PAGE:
Performers: Elisabeth Hermans (soprano), Els Van Laethem (soprano), Christel Boiron (mezzo-soprano), Cécile Kempenaers (mezzo-soprano), Caroline Magalhaes (mezzo-soprano), Marie-Claude Vallin (mezzo-soprano), Katelijne Van Laethem (mezzo-soprano), Pascal Bertin (alto), Peter De Groot (alto), Christopher Kale (tenor), Eric Mentzel (tenor), Eitan Sorek (tenor), Marius Van Altena (tenor), Harry Van Berne (tenor), Matthew Vine (tenor), Jasper Schweppe (baritone), Job Boswinkel (bass), Willem Ceuleers (bass, gravicembalo), Lieven Deroo (bass), Stéphan MacLeod (bass), Roberto Festa (recitant), Dolores Costoyas (lute, cittern), Charles-Eduard Fantin (lute, chitarrone, guitar), Eugène Ferré (lute, guitar), Philippe Malfeyt (lute, psaltery), Jerôme Blum (lute), Juan Sébastien Lima (chitarrone), Hannelore Devaere (harp), Marion Fourquier (harp), Françoise Johannel (harp), Ann Van Laethem (violin), René Van Laken (lira da braccio, cembalino, drum), Daniel Spector (lira da braccio), Mathieu Lusson (great bass viol), Paulina Van Laarhoven (lirone), Christine Kyprianides (viol), Ann Gail Schroeder (viol), Piet Strijckers (viol), Frank Liegeois (viol, gamba), Jan Van Den Borre (flute), Bart Coen (recorder), Peter Declercq (recorder), Baldrick Deerenberg (recorder), Jean Tubery (cornet), Jean Jacques Herbin (sackbut), Franck Poitrineau (sackbut), Joost Swinkels (sackbut), Serge Guillou (sackbut), Michèle Vandenbroucque (dulcian)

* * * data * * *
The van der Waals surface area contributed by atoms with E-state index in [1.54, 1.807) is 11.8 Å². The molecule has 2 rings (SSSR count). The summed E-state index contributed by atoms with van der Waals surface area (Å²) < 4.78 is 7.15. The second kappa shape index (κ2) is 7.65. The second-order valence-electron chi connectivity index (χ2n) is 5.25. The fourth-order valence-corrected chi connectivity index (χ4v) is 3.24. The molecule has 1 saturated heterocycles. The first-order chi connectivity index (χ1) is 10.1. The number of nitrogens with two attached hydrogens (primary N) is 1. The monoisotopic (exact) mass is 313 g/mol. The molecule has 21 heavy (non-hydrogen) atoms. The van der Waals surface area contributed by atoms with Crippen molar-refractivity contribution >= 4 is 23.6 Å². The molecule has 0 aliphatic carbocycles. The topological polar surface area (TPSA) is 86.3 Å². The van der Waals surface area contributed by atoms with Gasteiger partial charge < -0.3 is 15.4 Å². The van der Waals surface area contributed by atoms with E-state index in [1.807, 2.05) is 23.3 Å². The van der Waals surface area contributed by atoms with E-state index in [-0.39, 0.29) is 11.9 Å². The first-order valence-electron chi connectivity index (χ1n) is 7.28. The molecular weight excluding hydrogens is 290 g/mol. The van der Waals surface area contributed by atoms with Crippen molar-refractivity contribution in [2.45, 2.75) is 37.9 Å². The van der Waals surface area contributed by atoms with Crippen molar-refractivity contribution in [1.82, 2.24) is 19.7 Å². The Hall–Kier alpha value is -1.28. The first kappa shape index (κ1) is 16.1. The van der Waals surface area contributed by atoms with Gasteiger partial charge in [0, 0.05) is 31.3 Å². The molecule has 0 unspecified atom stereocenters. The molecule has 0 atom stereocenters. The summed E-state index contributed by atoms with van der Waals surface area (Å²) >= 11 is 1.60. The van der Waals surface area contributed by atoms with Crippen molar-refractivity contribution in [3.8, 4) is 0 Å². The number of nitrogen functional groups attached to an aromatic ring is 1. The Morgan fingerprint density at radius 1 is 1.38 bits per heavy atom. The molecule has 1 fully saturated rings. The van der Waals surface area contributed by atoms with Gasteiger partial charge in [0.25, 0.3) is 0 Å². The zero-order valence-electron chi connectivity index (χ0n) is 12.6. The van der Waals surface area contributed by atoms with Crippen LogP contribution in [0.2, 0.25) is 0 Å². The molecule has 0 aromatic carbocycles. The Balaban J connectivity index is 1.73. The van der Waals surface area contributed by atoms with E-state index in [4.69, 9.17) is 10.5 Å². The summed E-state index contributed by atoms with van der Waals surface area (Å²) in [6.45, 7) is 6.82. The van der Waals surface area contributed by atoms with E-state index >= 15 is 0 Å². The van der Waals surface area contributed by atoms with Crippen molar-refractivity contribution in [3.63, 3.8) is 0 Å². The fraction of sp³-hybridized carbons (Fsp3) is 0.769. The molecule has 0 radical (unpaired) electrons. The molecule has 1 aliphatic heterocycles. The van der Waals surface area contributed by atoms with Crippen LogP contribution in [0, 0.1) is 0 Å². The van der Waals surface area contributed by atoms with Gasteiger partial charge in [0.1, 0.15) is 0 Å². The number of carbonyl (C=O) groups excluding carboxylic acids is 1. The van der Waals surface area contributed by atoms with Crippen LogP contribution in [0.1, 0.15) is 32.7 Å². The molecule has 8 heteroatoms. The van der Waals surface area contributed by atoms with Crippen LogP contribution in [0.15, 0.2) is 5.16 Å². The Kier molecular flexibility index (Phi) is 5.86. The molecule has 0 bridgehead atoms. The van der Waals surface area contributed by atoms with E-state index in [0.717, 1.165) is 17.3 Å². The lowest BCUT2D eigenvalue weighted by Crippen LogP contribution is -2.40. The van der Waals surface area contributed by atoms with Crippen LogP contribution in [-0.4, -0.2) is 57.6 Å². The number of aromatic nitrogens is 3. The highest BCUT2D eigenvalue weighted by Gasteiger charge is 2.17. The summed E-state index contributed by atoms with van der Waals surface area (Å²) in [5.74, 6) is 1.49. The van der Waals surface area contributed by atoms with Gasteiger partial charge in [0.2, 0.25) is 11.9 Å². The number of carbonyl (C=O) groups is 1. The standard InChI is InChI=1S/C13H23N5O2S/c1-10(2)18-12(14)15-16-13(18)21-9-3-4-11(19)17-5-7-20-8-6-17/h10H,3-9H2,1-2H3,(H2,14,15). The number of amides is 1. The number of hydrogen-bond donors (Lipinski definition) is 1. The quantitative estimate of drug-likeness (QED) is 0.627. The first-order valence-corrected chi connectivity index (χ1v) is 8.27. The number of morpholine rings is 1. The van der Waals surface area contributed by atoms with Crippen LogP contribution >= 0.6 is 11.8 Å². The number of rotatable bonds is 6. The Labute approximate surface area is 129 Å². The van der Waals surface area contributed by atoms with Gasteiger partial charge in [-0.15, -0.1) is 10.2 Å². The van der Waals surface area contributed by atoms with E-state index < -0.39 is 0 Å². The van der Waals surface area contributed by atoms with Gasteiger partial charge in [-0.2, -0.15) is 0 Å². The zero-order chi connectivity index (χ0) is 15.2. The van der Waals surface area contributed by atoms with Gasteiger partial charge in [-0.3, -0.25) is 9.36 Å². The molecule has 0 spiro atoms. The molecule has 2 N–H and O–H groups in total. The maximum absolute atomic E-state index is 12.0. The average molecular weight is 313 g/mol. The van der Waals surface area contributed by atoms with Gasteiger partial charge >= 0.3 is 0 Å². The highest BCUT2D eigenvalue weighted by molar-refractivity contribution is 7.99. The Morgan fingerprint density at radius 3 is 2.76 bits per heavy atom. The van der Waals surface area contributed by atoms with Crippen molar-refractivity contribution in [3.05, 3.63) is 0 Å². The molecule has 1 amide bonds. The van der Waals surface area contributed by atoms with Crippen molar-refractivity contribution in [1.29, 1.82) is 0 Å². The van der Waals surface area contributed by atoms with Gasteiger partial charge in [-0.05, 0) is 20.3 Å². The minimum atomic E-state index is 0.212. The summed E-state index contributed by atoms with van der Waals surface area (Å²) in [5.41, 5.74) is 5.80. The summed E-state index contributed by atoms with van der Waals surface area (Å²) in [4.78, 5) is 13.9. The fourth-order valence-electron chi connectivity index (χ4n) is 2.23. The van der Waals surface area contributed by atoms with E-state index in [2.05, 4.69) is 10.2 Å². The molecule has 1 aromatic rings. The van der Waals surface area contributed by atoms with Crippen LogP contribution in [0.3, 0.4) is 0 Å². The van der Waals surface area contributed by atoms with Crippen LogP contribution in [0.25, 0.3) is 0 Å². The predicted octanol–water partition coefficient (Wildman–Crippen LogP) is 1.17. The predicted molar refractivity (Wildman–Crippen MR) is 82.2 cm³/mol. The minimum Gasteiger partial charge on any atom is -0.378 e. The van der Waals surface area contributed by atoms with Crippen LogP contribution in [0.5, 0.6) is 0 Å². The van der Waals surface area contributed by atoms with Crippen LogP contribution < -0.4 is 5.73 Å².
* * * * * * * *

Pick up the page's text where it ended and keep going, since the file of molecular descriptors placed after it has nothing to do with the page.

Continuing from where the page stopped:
Playing time: 105'
Recording date: July 1997 (France); released: 1997
This is an expansive full rendition of the set of musical interludes composed to climax the wedding celebrations of Ferdinando de' Medici and Christine de Lorraine. The extravagant original performance engaged some of the most famous musicians of the era, perhaps headlined by some of the composers who would go on to compose the first oratorios & operas. In this case, it was Cavalieri who had charge of the overall musical conception, leading to some vicious arguments among the different composers. This series of musical scenes, originally designed as "intermedios" or intermissions to a stage drama must be seen as one of most important immediate precursors to opera. The score was published in 1591 by Cristofano Malvezzi, including several notes on instrumentation.
The present interpretation emphasizes this proto-Baroque aspect in the overal conception, although pieces by composers such as Marenzio continue to be in what might be called the Renaissance madrigal style.
Other recordings dedicated to this famous music:
A recording devoted to Cristofano Malvezzi (1547-1599):
Other lavish Florentine celebrations of the period:
Finally, an earlier recording by the present ensemble, featuring a somewhat analogous production in Mantua:
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To FAQ CD index page.Todd M. McComb